Planning a Flower Garden

Planning a flower garden
Flowers in your garden ensure color especially in the summer and the fall. However, a marvelous flower garden does not develop by just ordering flowering plants and planting them wherever there is space.

Overall Considerations when Planning a Flower Garden

You need to begin with a plan that should include large deciduous trees, evergreen hedges, perennial flowering shrubs, and finally seasonal plants that add color. Following this scheme when planning a flower garden will ensure that your garden has structure as well as color.

Plant the Trees First

If you are starting a garden from scratch, plant the trees first. The deciduous trees will grow to be large and cast a shade over a large section of your garden, so locate them with care. The trees should be located at spots where you would like to place a bench or similar seating and away from where you want a lawn or flower bed that will require plenty of sunlight.


Once the trees have been planted, decide on the location of hedges to create paths and alleys. These should be planted next.


After you have planted the hedges, decide where you want to locate the perennial flowering plants. These will grow to be tall and need sunlight as well.

Flower Beds

After all of these have been located, make flower beds that can border the lawn or line the paths. Plant these with flowers that will add color to the garden.

By planting a mix of flowering plants that bloom in the summer as well as those that bloom in the fall, you will be able to have a colorful garden for a longer period of time.

Different Flower Garden Styles

While the basics of a flower garden design are the same, each garden should be unique and reflect your particular style. Before you begin planting the trees and the hedges, consider what sort of flower garden appeals to you.

A flower garden can have curved paths and a profusion of blooms in an informal array, straight alleys and more formal design, easy to grow flowers or a group of exotic orchids or cacti.

Additionally, you need to keep in mind the flowers that will grow best in the climate conditions of your locality.

Width of Flower Beds

When planning your flower beds aim for a broader bed that will accommodate multiple layers of flowers. A minimum of five feet width is needed to ensure that the flower bed has at least three layers of flowers, giving it a colorful and lush appearance.

If your garden is larger, you can even make the flower bed 10 feet wide and plant multiple layers of flowers of varying heights and colors.

Borders vs Islands

Again, the decision to have flower bed borders or a flower island depends on both your tastes and the space available. Plant flower borders along hedges and close to the fence or wall of the house. If you have a large lawn, you can also include an island flower bed.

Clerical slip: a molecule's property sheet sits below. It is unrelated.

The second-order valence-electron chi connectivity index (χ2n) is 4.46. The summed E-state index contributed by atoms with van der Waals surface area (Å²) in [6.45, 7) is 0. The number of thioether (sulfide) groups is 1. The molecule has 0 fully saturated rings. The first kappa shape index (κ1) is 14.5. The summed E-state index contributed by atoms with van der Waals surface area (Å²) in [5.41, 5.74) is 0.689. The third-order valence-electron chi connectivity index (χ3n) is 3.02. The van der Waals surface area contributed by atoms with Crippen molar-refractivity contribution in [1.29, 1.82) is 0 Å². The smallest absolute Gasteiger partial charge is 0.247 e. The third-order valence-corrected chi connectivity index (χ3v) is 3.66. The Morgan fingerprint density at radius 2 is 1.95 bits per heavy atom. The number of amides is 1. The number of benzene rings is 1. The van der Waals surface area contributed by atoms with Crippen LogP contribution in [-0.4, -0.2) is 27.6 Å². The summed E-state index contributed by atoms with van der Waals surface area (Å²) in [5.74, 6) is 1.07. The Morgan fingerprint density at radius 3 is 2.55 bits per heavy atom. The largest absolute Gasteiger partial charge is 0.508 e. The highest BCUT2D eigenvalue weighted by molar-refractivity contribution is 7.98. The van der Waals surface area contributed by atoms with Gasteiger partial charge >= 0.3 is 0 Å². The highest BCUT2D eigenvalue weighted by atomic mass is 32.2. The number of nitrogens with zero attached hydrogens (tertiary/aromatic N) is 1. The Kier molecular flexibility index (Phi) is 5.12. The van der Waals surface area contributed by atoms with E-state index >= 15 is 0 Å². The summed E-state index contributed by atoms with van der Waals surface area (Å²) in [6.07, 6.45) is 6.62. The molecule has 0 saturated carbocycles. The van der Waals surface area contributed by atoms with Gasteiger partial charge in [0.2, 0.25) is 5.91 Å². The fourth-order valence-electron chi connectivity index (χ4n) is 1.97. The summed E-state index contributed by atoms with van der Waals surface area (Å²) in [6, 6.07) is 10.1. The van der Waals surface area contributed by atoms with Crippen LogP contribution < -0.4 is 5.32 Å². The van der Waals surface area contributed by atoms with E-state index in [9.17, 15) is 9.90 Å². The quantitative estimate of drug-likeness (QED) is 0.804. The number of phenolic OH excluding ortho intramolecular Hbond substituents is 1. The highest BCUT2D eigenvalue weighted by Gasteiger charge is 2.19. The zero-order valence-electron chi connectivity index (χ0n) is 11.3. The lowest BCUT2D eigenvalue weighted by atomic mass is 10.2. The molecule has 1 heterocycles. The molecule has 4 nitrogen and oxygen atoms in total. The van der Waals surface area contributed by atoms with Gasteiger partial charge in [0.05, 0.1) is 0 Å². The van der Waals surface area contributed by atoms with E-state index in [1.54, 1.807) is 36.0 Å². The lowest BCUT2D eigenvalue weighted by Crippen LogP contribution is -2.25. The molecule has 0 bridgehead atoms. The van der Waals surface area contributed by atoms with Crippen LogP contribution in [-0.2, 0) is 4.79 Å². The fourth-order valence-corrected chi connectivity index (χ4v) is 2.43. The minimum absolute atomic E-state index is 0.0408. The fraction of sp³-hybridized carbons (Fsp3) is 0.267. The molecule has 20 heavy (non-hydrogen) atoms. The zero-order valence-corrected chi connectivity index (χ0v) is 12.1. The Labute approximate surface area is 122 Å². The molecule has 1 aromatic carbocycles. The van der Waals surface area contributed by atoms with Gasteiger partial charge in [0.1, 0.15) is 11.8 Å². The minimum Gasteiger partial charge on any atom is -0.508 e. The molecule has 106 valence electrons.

While border flower beds have the large plants away from the path and toward the house or hedge, island flower beds should have the taller plants at the center and gradually taper off to the shortest plants.

Sunshine, Climate, and Soil Types

When planning a flower garden and choosing the plants for it, you need to take into account the amount of sunshine the garden receives, the climate, and the soil type. Of these the soil type is the easiest to fix. Just get the soil tested and add fertilizer, manure, and compost to the soil to improve its health and ability to sustain various flowering plants.

However, your choice of flowering plants should also take into account the sunlight the garden receives and the climate of the locality. Consult with the local horticultural organization to find out which flowering plants grow best in your area and select your plants from them.

This is especially a marvelous idea for new gardeners, as local plants are more likely to thrive even under an inexperienced gardener. Some plants require shade, so these can be planted in areas of the garden that receive less sunlight, ensuring that most of the garden has colorful plants that will add vibrancy to the outdoors.

Leave Space for Growing

When planning a flower garden, keep in mind the final size of the plants. This will help you space out the flowering plants at an adequate distance so that they do not crowd each other or leave the flower beds looking sparse.

Each plant has its own space needs and you need to learn about them before you begin planting the seeds, seedlings, or cuttings.


Apart from flower beds, a garden can also have creepers and climbers that flower. Planting a climber that flowers in the fall close to the trellis will provide a colorful and shady arbor for the summer and the fall.

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